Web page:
Review of “Love, Loss, and What I Wore” at the Woolfe Street Playhouse.
If there was one person who knew exactly what to say about today’s American women, it had to be Nora Ephron.
Most people know about Nora from her famous “I feel bad about my neck” piece in Vogue. In “Love, Loss, and What I Wore,” a play written by Nora and Delia Ephron based on a book of the same name by Ilene Beckerman, the siblings make jokes not only about necks, but also bras, purses and Eileen Fisher.
Presented by the Village Repertory Co. at the Woolfe Street Playhouse, (a perfect venue for a “ladies’ night” accompanied with wine and besties) “Love, Loss, and What I Wore” is a story about women’s anonymous everyday relationships—mothers, step-mothers, husbands, ex-husbands, etc., and how they are always, somehow, associated with clothes.
As a series of monologues, the play is delivered by a rotating cast of five women. If Nora and Delia’s sharp but lighthearted lines are the cornerstones, it is the performances of the five actresses that really trigger the audience.
“Oh My God—I look like my mother!”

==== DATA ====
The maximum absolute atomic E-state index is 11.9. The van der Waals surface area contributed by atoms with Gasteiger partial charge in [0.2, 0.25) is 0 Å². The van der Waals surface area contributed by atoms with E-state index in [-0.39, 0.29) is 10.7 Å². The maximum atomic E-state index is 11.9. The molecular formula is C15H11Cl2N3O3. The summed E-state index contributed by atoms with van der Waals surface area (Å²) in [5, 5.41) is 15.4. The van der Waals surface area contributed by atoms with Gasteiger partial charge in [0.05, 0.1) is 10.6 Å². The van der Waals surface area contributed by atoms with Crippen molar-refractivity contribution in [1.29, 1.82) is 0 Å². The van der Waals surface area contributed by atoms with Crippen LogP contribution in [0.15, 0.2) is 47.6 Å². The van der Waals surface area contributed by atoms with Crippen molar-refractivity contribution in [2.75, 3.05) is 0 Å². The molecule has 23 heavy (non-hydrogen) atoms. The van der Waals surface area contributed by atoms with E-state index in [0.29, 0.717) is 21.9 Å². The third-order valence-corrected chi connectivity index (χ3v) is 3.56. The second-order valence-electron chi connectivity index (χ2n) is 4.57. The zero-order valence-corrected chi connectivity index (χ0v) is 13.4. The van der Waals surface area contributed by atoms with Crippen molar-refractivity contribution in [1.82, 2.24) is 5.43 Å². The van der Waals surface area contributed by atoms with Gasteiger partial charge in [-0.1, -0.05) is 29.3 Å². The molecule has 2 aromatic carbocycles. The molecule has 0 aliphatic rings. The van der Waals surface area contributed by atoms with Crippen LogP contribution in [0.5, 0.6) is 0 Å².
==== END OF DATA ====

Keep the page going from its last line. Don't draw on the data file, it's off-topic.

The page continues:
“Who did I think I was when I bought this?”
“Who did the salesgirl think I was when she talked me into buying this?”
“I can’t zip this up only because I’m having my period.”
When one actress was speaking, the other four would watch and react. There are a lot of collective memories, laughs and a bit of tears among the cast and the audience.
It’s a night to honor Diane von Furstenberg’s wrap dresses, gay marriage, classic black, Madonna, but most importantly—women.
When the play premiered off Broadway in 2009, it was described as “the Vagina Monologues without the vagina.” Apparently, the “monologues with clothes” work just as well and intimately. Maybe it’s because every woman knows that at the end of the day she always has her clothes.